There are three people in regards to this recent event. The first group will sit back, hold no judgments until the facts are clearly presented, then form an opinion on that. The second will continuously bash Rodriguez. They will say he should have been fired after last year; he doesn't care about Michigan or its proud tradition. They will say that he's here to run the program into the ground and that he's only looking for the next big pay check. To that I say: Unless he's taking over for Urban Meyer or Pete Carroll, he ain't getting it. It doesn't get bigger than Michigan. They will say he has no family values and he recruits questionable character. These people can talk a big game when things go bad, and then feel entitled to drink the champagne when we win. It's inevitable.
But then there is the last group. The group that believes in what is being done at Michigan. That understands football. That realizes that it must be broken down, before it can be built back up. That knows the personel isn't quite there yet, but its coming. That realizes the amount of hard work these players and coaches put in Sunday through Friday. And knows that come Saturday, these guys will play their hearts out and play with pride. They believe in Rich Rodriguez and Mike Barwis, and Calvin MaGee, and Greg Robinson and the rest of the coaching staff. They believe that Brandon Graham will lead this team because he had unfinished business. They believe that Brandon Minor will push himself and his teammates to be the best because he is so disgusted by what went on last year. They believe that this team will rally around two freshman quarterbacks because they offer the best chance to win. They believe that this team will win when they deserve to win, and that that time is now.
I believe that these recent events will make this team and the Michigan family stronger and more resilient. I believe that Rich Rodriguez will take us to the other level, and he will do so with all his power while complying with NCAA rules. I am 100% unconditionally behind him. I believe that Coach Carr's recruits will bridge the gap between the old and the new, and that Coach Rod's recruits are really going to help us turn the corner. I believe that Michigan will soon become feared by their oppenents, and that the Spread is soon going to fire on all cylinders. I believe that we are privileged to be Michigan fans, and I will always be proud to call myself so. I firmly believe that those who stay will be champions.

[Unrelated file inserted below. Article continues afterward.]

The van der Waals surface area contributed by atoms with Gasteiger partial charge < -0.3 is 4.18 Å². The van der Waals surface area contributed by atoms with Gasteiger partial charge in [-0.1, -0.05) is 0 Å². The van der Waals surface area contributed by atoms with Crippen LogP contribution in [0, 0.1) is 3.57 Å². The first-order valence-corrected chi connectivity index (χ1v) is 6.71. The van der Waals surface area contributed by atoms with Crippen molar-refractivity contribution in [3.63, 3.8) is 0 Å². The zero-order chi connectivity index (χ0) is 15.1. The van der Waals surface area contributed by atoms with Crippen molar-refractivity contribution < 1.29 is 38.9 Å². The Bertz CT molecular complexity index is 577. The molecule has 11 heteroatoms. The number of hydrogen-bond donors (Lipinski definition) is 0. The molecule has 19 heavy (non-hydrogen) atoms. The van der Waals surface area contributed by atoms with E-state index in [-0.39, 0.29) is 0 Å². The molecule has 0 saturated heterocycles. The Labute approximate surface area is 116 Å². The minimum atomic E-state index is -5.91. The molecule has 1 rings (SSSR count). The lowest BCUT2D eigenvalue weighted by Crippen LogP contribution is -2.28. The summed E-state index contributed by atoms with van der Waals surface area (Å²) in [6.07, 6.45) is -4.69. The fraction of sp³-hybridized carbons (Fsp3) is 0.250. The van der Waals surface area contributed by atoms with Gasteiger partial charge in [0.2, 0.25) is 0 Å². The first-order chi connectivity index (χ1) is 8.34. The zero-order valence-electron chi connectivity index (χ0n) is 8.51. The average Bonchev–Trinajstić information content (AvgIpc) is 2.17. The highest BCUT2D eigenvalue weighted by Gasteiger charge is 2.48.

I believe in Michigan football. I will always believe in Michigan Football.
I'm not sayin', but I'm sayin'...
I don't care how cheezy this sounds but in the "EFF THIS - Anyone..." diary, there was a great idea.
When they announce Coach's name over the PA on saturday, who is in for chanting something like "let's go Rich Rod" or "F-U Free Press"
Let me know you're thoughts. One thing is for certain, if we do this we all need to be chanting the same thing (or else our noise will cancel itself out).
If this idea is warmly received, maybe we should do some sort of poll on the main page (Brian?) so we can vote on the best thing to chant...
My Vote: "Let's Go Rich Rod..."
There is one way that I wish RR were more like Lloyd, and that would be to be more careful about dealing with the press. On the one hand it's nice to have daily reports and lots of access, but on the other hand there are assclowns like drew "assclown" sharp and mike "semi-retarded" rosenberg.
And I don't think it's such a great idea for freshmen to be talking to reporters, unless they've been coached up by someone on what to say.
And since the freep isn't even a real paper anymore, why treat them like they still are? Revoke their press passes. There's a hundred newspapers, the bigten network, mgoblue.com, dozens of blogs, and thousands of fans with facebook and twitter. If one less quasi-newspaper is missing, no one is going to notice. The important information of the game will still be available to all.